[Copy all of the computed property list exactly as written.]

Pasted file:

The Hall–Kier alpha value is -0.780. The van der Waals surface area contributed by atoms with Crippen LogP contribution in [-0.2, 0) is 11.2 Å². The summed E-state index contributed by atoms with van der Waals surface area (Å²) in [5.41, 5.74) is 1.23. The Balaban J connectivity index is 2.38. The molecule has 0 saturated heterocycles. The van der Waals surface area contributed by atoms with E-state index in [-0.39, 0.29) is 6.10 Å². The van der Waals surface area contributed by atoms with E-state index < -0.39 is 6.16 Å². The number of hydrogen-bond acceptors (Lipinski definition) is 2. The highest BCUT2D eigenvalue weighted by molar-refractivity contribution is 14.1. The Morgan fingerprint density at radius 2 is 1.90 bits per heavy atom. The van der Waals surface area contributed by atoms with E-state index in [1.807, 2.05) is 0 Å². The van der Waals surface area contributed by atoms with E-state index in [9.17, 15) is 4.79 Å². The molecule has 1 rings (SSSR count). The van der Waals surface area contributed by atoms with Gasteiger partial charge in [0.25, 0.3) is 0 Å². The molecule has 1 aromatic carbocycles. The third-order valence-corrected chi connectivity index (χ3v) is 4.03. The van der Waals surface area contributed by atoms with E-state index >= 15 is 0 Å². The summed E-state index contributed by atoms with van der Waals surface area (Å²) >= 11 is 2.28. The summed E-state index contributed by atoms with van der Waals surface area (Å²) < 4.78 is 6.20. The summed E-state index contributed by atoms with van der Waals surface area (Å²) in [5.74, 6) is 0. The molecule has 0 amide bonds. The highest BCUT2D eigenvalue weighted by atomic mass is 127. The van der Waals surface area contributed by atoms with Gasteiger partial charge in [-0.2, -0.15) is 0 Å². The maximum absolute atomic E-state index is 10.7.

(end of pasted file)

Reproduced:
The Hall–Kier alpha value is -0.780. The van der Waals surface area contributed by atoms with Crippen LogP contribution in [-0.2, 0) is 11.2 Å². The summed E-state index contributed by atoms with van der Waals surface area (Å²) in [5.41, 5.74) is 1.23. The Balaban J connectivity index is 2.38. The molecule has 0 saturated heterocycles. The van der Waals surface area contributed by atoms with E-state index in [-0.39, 0.29) is 6.10 Å². The van der Waals surface area contributed by atoms with E-state index < -0.39 is 6.16 Å². The number of hydrogen-bond acceptors (Lipinski definition) is 2. The highest BCUT2D eigenvalue weighted by molar-refractivity contribution is 14.1. The Morgan fingerprint density at radius 2 is 1.90 bits per heavy atom. The van der Waals surface area contributed by atoms with E-state index in [1.807, 2.05) is 0 Å². The van der Waals surface area contributed by atoms with E-state index in [9.17, 15) is 4.79 Å². The molecule has 1 rings (SSSR count). The van der Waals surface area contributed by atoms with Gasteiger partial charge in [0.25, 0.3) is 0 Å². The molecule has 1 aromatic carbocycles. The third-order valence-corrected chi connectivity index (χ3v) is 4.03. The van der Waals surface area contributed by atoms with E-state index >= 15 is 0 Å². The summed E-state index contributed by atoms with van der Waals surface area (Å²) >= 11 is 2.28. The summed E-state index contributed by atoms with van der Waals surface area (Å²) < 4.78 is 6.20. The summed E-state index contributed by atoms with van der Waals surface area (Å²) in [5.74, 6) is 0. The molecule has 0 amide bonds. The highest BCUT2D eigenvalue weighted by atomic mass is 127. The van der Waals surface area contributed by atoms with Gasteiger partial charge in [-0.2, -0.15) is 0 Å². The maximum absolute atomic E-state index is 10.7.